Are you qualified to claim?
The laws that deal with the making of a Will Dispute Claim are complex and you should contact CWPL to see if you qualify.
Categories may apply
The laws of the Claim State set out the laws applicable to your claim. The Claim State is usually the State in which the deceased lived.
For all States and Territories except Victoria, various categories determine whether you qualify to make a claim, and each State has different categories. In order to make a claim, you need to have had a relationship with the deceased. Some examples of the types of relationships with the deceased that the courts may recognise are:
- their wife or husband
- a person who was living with them as a defacto spouse
- their same-sex partner
- their (divorced) former wife or husband, or a former defacto spouse
- their child, or a child of a defacto spouse, certain step children
- their grandchild
- the parent of a child of the deceased
- their parent
- their brother or sister
- a person who was partly or wholly maintained by the deceased
- a person in certain close personal relationships at the date of death.
- a person who has acted as a carer
If Victoria is the Claim State, you do not need to fit into a particular “category”. However, you still must establish that the deceased had a responsibility to provide for you, and that the deceased failed to adequately provide for you on their death.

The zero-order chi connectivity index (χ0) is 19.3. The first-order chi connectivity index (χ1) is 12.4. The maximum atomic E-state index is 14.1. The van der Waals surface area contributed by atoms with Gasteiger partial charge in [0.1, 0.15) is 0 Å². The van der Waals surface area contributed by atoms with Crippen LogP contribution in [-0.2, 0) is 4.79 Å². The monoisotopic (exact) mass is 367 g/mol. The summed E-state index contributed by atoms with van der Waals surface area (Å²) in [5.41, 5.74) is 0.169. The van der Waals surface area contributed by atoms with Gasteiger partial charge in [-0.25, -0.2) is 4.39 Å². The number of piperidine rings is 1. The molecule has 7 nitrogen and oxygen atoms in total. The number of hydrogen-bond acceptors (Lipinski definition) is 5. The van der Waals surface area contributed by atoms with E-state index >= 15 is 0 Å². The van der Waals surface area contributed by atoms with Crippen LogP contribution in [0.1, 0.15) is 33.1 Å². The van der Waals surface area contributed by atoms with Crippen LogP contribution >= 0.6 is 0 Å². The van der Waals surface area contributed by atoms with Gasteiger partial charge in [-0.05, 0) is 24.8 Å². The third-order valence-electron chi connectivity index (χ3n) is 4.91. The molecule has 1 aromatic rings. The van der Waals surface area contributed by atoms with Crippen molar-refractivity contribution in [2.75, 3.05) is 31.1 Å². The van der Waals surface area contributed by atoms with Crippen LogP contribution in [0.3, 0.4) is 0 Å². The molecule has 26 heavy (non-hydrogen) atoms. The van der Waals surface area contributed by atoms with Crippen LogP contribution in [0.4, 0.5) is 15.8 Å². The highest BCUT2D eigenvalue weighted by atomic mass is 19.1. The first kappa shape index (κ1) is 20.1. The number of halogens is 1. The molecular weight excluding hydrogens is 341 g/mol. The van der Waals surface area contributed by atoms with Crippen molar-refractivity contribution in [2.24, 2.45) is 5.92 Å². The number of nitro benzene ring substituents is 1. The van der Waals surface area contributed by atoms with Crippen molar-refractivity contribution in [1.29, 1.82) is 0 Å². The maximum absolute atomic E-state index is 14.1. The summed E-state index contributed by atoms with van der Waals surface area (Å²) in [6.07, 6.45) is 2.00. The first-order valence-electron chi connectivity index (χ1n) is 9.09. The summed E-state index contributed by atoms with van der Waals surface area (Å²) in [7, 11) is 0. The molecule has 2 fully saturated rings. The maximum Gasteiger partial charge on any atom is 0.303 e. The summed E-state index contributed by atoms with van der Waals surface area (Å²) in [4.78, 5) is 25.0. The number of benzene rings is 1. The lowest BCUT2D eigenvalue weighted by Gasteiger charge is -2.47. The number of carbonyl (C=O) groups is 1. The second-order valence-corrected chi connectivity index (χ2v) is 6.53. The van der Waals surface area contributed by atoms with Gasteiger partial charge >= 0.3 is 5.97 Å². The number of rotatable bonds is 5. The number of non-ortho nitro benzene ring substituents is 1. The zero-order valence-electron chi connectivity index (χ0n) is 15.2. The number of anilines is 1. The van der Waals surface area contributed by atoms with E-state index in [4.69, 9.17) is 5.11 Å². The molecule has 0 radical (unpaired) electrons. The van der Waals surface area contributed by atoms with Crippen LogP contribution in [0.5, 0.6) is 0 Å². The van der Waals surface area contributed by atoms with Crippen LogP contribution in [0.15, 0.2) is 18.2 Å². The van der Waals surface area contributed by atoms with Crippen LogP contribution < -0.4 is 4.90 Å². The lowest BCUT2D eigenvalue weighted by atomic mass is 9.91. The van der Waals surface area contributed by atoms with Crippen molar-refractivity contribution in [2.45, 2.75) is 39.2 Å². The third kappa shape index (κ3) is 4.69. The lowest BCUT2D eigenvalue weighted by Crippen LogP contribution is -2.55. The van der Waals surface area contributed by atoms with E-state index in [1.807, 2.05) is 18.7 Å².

The above list is only a general guide to the different categories that may apply in each State. Not all of the categories apply in each State, so:
- DO NOT assume that you ARE qualified to make a claim until you ask CWPL.
- Similarly, DO NOT assume that you are NOT qualified to make a claim until you ask CWPL. It sometimes turns out that people are qualified, even though they do not appear to be on the above list.
You also need to find out which is the Claim State. Sometimes the Claim State is not the one you thought it would be.
Ask us what time limits apply to your claim. If you commence your Inheritance Claim or Will Dispute late, you may lose your rights entirely.
If you are late, and have a good reason, CWPL may be able to get permission to file your claim late. So ask us about your options, but do not delay.
Ask us: Without obligation
Call us to confirm how the laws apply to your own particular circumstances:
- Do you qualify? Do you fit within an applicable category?
- What is the Claim State?
- What is the time limit within which you should make your inheritance claim or will dispute?
We will be pleased to give you our Initial Review by phone. You will be under no obligation, and if you do not proceed with your inheritance claim or will dispute, our Initial Review will be free.